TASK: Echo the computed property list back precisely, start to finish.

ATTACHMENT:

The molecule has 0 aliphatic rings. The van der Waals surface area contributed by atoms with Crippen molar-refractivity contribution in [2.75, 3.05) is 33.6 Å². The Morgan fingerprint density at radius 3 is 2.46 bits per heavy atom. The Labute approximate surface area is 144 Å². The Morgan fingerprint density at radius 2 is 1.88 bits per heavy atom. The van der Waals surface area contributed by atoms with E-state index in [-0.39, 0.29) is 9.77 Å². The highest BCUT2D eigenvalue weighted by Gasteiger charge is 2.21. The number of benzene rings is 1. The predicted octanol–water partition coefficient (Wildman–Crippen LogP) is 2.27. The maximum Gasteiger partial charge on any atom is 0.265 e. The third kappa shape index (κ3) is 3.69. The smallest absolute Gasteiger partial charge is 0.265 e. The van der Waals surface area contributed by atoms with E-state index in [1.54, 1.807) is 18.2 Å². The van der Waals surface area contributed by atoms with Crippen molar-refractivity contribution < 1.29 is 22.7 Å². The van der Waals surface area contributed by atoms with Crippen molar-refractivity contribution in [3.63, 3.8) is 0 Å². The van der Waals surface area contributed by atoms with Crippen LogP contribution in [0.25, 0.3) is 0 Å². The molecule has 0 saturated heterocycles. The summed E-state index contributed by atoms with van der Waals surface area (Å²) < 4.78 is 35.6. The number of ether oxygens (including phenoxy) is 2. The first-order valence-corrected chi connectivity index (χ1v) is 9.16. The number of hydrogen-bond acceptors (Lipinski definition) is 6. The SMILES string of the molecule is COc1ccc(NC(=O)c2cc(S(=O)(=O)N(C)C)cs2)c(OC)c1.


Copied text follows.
The molecule has 0 aliphatic rings. The van der Waals surface area contributed by atoms with Crippen molar-refractivity contribution in [2.75, 3.05) is 33.6 Å². The Morgan fingerprint density at radius 3 is 2.46 bits per heavy atom. The Labute approximate surface area is 144 Å². The Morgan fingerprint density at radius 2 is 1.88 bits per heavy atom. The van der Waals surface area contributed by atoms with E-state index in [-0.39, 0.29) is 9.77 Å². The highest BCUT2D eigenvalue weighted by Gasteiger charge is 2.21. The number of benzene rings is 1. The predicted octanol–water partition coefficient (Wildman–Crippen LogP) is 2.27. The maximum Gasteiger partial charge on any atom is 0.265 e. The third kappa shape index (κ3) is 3.69. The smallest absolute Gasteiger partial charge is 0.265 e. The van der Waals surface area contributed by atoms with E-state index in [1.54, 1.807) is 18.2 Å². The van der Waals surface area contributed by atoms with Crippen molar-refractivity contribution < 1.29 is 22.7 Å². The van der Waals surface area contributed by atoms with Crippen molar-refractivity contribution in [3.63, 3.8) is 0 Å². The van der Waals surface area contributed by atoms with Crippen LogP contribution in [0.25, 0.3) is 0 Å². The molecule has 0 saturated heterocycles. The summed E-state index contributed by atoms with van der Waals surface area (Å²) < 4.78 is 35.6. The number of ether oxygens (including phenoxy) is 2. The first-order valence-corrected chi connectivity index (χ1v) is 9.16. The number of hydrogen-bond acceptors (Lipinski definition) is 6. The SMILES string of the molecule is COc1ccc(NC(=O)c2cc(S(=O)(=O)N(C)C)cs2)c(OC)c1.